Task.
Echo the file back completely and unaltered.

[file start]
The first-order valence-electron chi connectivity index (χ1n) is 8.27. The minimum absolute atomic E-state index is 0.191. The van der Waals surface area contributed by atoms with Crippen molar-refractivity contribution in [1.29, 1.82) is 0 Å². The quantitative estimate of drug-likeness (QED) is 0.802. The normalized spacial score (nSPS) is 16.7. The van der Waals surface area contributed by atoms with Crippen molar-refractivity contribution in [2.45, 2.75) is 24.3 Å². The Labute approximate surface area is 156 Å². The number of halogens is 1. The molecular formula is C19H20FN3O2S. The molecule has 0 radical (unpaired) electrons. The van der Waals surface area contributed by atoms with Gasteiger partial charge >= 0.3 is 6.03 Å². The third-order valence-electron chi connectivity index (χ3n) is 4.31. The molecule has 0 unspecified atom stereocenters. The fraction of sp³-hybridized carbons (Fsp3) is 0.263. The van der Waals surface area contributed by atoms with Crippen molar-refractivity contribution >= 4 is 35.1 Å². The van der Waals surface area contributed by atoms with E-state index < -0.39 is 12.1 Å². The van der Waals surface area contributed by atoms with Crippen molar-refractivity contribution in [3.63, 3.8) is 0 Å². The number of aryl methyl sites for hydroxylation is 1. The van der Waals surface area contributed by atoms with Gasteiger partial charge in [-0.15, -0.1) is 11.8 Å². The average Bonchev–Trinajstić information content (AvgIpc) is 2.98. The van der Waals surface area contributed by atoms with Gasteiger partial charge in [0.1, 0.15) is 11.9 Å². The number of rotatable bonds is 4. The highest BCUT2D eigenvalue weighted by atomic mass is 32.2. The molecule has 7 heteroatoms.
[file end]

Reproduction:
The first-order valence-electron chi connectivity index (χ1n) is 8.27. The minimum absolute atomic E-state index is 0.191. The van der Waals surface area contributed by atoms with Crippen molar-refractivity contribution in [1.29, 1.82) is 0 Å². The quantitative estimate of drug-likeness (QED) is 0.802. The normalized spacial score (nSPS) is 16.7. The van der Waals surface area contributed by atoms with Crippen molar-refractivity contribution in [2.45, 2.75) is 24.3 Å². The Labute approximate surface area is 156 Å². The number of halogens is 1. The molecular formula is C19H20FN3O2S. The molecule has 0 radical (unpaired) electrons. The van der Waals surface area contributed by atoms with Gasteiger partial charge >= 0.3 is 6.03 Å². The third-order valence-electron chi connectivity index (χ3n) is 4.31. The molecule has 0 unspecified atom stereocenters. The fraction of sp³-hybridized carbons (Fsp3) is 0.263. The van der Waals surface area contributed by atoms with Crippen molar-refractivity contribution >= 4 is 35.1 Å². The van der Waals surface area contributed by atoms with E-state index < -0.39 is 12.1 Å². The van der Waals surface area contributed by atoms with Crippen molar-refractivity contribution in [3.63, 3.8) is 0 Å². The number of aryl methyl sites for hydroxylation is 1. The van der Waals surface area contributed by atoms with Gasteiger partial charge in [-0.15, -0.1) is 11.8 Å². The average Bonchev–Trinajstić information content (AvgIpc) is 2.98. The van der Waals surface area contributed by atoms with Gasteiger partial charge in [0.1, 0.15) is 11.9 Å². The number of rotatable bonds is 4. The highest BCUT2D eigenvalue weighted by atomic mass is 32.2. The molecule has 7 heteroatoms.